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Offences – reporting obligation

There is a new offence of failing to report violations of the financial sanctions/assets seizure regimes, with important implications for legal professionals. This is a useful article on the latest developments in sanctions enforcement in light of this new criminal offence, and what it means.

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Sentence – murder; admissions

This high-profile case involved two young people who began their relationship while at school. They became obsessed with each other, and with suicide. As their toxic relationship progressed, they grew to hate the mother and sister of the female partner – which ended in their murder. The trial judge described the crimes as having ‘few parallels in modern criminal history’.

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Offences – sexual offences

Fresh evidence was insufficient to show a conviction was unsafe. A was convicted on four counts under s1(1) Sexual Offences Act and was sentenced to 15 years in prison. He was also convicted of assault by penetration under s2 of the Act but no separate penalty was imposed.

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Sentencing – children and YP

Definitive guidelines (revised) on sentencing children and young people, and reduction in sentence for a guilty plea, are now in effect as of 1 June 2017. The sentencing guidelines set out the overarching principles, as well as specific guidelines in relation to sexual offences and robbery.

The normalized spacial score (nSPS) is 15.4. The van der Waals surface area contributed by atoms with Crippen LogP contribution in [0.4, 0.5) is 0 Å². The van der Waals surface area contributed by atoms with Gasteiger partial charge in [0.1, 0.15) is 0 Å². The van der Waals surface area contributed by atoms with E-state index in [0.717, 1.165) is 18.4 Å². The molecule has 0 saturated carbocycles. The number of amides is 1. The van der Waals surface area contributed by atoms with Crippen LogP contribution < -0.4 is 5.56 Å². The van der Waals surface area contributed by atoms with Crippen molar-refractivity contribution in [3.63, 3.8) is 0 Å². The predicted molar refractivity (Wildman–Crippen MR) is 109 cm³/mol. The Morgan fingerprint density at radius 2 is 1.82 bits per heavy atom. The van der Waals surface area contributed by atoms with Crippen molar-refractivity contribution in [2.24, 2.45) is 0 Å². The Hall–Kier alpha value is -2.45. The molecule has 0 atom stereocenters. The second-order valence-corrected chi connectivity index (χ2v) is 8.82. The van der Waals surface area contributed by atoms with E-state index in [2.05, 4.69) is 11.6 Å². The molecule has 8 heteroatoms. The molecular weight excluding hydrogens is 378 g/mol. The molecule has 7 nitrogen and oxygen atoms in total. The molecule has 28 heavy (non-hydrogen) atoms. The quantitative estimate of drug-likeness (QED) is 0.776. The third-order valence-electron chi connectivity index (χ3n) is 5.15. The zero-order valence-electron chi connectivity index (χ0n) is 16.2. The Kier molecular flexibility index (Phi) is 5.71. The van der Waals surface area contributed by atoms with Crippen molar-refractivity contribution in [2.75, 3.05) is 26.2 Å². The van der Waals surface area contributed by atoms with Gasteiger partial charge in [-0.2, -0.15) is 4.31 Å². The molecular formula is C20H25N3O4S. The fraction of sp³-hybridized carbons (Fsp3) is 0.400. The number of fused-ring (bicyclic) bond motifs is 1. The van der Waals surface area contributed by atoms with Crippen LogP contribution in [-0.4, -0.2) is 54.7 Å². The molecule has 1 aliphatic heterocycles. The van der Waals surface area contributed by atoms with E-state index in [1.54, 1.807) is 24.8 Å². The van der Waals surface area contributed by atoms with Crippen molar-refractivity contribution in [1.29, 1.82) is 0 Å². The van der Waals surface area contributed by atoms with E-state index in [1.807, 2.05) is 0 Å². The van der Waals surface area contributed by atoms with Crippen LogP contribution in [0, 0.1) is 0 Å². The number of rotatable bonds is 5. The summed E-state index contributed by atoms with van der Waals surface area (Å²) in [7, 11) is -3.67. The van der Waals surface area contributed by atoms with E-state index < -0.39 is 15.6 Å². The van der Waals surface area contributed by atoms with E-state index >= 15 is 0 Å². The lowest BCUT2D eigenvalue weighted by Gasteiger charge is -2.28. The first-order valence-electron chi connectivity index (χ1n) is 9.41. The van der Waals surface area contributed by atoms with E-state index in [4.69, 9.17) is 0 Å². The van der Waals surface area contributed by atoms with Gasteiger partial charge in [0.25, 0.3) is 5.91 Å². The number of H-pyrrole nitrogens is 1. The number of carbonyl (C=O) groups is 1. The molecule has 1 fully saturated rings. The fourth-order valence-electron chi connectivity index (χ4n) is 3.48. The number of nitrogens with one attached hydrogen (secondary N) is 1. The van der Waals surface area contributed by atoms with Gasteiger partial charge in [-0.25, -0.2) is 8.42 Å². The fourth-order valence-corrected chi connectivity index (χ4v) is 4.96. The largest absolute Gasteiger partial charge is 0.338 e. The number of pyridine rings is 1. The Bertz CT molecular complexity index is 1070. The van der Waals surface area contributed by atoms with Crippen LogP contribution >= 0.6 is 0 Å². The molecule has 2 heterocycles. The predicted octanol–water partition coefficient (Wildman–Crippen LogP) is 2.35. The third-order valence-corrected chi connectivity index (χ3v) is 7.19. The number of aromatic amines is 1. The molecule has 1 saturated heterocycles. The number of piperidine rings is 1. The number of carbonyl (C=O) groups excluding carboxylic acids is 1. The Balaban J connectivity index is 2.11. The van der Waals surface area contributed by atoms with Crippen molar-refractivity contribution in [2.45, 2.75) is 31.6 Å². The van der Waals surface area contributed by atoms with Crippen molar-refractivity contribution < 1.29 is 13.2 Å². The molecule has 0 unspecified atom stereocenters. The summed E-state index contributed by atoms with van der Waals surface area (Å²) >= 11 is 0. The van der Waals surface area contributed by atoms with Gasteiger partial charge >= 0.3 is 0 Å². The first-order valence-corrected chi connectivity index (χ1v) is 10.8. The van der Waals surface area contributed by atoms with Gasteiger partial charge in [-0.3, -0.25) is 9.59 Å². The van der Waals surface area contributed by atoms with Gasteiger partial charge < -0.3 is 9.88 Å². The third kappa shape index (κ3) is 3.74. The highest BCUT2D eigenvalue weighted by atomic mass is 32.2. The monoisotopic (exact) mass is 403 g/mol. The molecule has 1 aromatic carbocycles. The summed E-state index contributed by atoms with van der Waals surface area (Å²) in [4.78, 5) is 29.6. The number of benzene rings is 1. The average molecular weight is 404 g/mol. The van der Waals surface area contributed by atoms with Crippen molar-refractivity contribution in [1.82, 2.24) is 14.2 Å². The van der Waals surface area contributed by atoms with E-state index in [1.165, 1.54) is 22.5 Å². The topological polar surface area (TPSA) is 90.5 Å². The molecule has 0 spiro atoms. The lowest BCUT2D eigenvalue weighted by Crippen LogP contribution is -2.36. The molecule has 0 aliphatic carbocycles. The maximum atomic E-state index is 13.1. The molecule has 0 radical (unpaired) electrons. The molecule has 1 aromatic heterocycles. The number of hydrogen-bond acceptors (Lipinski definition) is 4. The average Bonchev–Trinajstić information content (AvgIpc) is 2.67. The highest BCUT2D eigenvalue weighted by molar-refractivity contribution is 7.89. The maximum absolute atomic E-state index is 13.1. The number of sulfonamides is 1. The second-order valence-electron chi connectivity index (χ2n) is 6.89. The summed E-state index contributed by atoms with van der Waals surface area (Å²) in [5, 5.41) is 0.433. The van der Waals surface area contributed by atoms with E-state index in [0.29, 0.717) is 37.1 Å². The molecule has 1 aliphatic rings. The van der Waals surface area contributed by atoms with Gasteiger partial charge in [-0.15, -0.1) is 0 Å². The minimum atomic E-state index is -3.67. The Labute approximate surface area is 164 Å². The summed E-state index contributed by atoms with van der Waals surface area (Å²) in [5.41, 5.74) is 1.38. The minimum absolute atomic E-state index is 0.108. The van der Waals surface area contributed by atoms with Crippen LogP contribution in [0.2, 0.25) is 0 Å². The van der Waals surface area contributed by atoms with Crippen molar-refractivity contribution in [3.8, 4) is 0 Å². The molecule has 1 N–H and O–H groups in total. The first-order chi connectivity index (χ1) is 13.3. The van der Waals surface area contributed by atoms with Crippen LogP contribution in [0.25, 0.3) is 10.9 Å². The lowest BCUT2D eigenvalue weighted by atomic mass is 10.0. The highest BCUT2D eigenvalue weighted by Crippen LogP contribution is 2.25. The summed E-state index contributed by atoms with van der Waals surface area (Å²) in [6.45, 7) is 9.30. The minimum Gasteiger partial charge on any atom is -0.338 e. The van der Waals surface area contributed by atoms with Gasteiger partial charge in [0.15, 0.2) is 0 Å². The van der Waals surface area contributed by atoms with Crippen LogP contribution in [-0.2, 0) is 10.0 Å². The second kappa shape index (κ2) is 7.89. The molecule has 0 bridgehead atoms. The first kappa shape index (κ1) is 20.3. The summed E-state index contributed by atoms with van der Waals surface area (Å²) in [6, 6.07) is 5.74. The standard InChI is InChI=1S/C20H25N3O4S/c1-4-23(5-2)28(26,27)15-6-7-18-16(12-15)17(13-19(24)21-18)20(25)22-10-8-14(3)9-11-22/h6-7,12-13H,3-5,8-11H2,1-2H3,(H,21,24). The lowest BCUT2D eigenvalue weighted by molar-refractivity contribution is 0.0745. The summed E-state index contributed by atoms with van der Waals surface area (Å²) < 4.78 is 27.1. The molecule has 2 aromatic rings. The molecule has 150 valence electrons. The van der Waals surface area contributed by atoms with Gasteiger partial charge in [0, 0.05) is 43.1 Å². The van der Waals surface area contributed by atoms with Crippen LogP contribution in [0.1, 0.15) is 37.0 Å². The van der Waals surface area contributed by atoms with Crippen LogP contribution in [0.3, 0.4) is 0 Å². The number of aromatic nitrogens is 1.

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Sentencing – health and safety

The Court of Appeal allowed a large company’s appeal against sentence for two health and safety offences. At issue was the appropriate level of fine for a very large business organisation (Tata Steel) for two health and safety offences which resulted in serious and long-lasting injuries to two of its employees.

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Confiscation order – private prosecution

A private prosecutor was not in a position of irremediable conflict, and the certification in this case under ss71 and 72 CJJ 1988 to secure benefit for himself by way of compensation was valid. The Court of Appeal has upheld the largest confiscation order ever secured in proceedings brought by a private prosecutor.

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Sentencing – threats to kill

A pleaded guilty to two counts of making a threat to kill and assault occasioning ABH. He had very recently been released from prison on licence when the offences were committed, and he was sentenced to an extended sentence of six years. He also had a lengthy list of 12 convictions for 19 offences.

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Sentencing – burglary

In this case, A appealed his sentence following conviction for burglary. He had pleaded guilty to an offence of criminal damage, and was sentenced to 27 months’ detention in a young offenders’ institution for the burglary, and one month’s detention to be served concurrently for the criminal damage conviction.

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Evidence – hearsay

A message was not hearsay within the meaning of the CJA 2003, and was therefore admissible provided it was relevant and not subject to the discretionary exclusion. In this case, A was convicted of GBH after throwing sulphuric acid at the victim’s face.

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Limitation periods – historic sex abuse cases

Over the last few years, the Court of Appeal has issued repeated warnings about the dangers of poor drafting of indictments in cases of alleged ‘historic sexual abuse’. Two further cases, heard together, further illustrate the problem. Both appellants had been convicted of offences under the Sexual Offences Act 1956 and the ground of appeal for both was that prosecution was time-barred.

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